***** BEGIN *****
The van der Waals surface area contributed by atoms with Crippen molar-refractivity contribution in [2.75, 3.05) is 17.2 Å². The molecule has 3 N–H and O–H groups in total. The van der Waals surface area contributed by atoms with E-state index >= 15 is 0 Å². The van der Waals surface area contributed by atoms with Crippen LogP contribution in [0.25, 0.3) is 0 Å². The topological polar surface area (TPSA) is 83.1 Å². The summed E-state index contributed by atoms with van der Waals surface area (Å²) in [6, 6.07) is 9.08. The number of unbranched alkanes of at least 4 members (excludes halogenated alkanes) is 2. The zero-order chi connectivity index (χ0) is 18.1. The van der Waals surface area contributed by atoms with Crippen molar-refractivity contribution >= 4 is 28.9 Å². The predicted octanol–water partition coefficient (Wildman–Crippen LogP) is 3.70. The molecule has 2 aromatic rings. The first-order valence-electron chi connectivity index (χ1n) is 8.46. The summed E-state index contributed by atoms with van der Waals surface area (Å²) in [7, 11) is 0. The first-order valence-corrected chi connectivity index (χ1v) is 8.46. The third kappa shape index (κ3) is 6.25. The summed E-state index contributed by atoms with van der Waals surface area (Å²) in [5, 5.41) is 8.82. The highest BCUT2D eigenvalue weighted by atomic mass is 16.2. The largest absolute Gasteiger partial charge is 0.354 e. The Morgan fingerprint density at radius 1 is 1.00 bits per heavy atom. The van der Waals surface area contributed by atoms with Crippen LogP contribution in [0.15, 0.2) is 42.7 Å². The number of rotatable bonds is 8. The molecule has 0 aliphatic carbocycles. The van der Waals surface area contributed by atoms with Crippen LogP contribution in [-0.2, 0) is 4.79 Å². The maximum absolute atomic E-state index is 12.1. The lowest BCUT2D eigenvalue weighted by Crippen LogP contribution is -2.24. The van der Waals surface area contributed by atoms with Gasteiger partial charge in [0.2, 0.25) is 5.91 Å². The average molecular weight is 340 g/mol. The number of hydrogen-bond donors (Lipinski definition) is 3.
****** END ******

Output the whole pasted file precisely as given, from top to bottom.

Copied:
The van der Waals surface area contributed by atoms with Crippen molar-refractivity contribution in [2.75, 3.05) is 17.2 Å². The molecule has 3 N–H and O–H groups in total. The van der Waals surface area contributed by atoms with E-state index >= 15 is 0 Å². The van der Waals surface area contributed by atoms with Crippen LogP contribution in [0.25, 0.3) is 0 Å². The topological polar surface area (TPSA) is 83.1 Å². The summed E-state index contributed by atoms with van der Waals surface area (Å²) in [6, 6.07) is 9.08. The number of unbranched alkanes of at least 4 members (excludes halogenated alkanes) is 2. The zero-order chi connectivity index (χ0) is 18.1. The van der Waals surface area contributed by atoms with Crippen molar-refractivity contribution >= 4 is 28.9 Å². The predicted octanol–water partition coefficient (Wildman–Crippen LogP) is 3.70. The molecule has 2 aromatic rings. The first-order valence-electron chi connectivity index (χ1n) is 8.46. The summed E-state index contributed by atoms with van der Waals surface area (Å²) in [7, 11) is 0. The first-order valence-corrected chi connectivity index (χ1v) is 8.46. The third kappa shape index (κ3) is 6.25. The summed E-state index contributed by atoms with van der Waals surface area (Å²) in [5, 5.41) is 8.82. The highest BCUT2D eigenvalue weighted by atomic mass is 16.2. The largest absolute Gasteiger partial charge is 0.354 e. The Morgan fingerprint density at radius 1 is 1.00 bits per heavy atom. The van der Waals surface area contributed by atoms with Crippen LogP contribution in [0.15, 0.2) is 42.7 Å². The number of rotatable bonds is 8. The molecule has 0 aliphatic carbocycles. The van der Waals surface area contributed by atoms with Crippen LogP contribution in [-0.2, 0) is 4.79 Å². The maximum absolute atomic E-state index is 12.1. The lowest BCUT2D eigenvalue weighted by Crippen LogP contribution is -2.24. The van der Waals surface area contributed by atoms with Gasteiger partial charge in [0.2, 0.25) is 5.91 Å². The average molecular weight is 340 g/mol. The number of hydrogen-bond donors (Lipinski definition) is 3.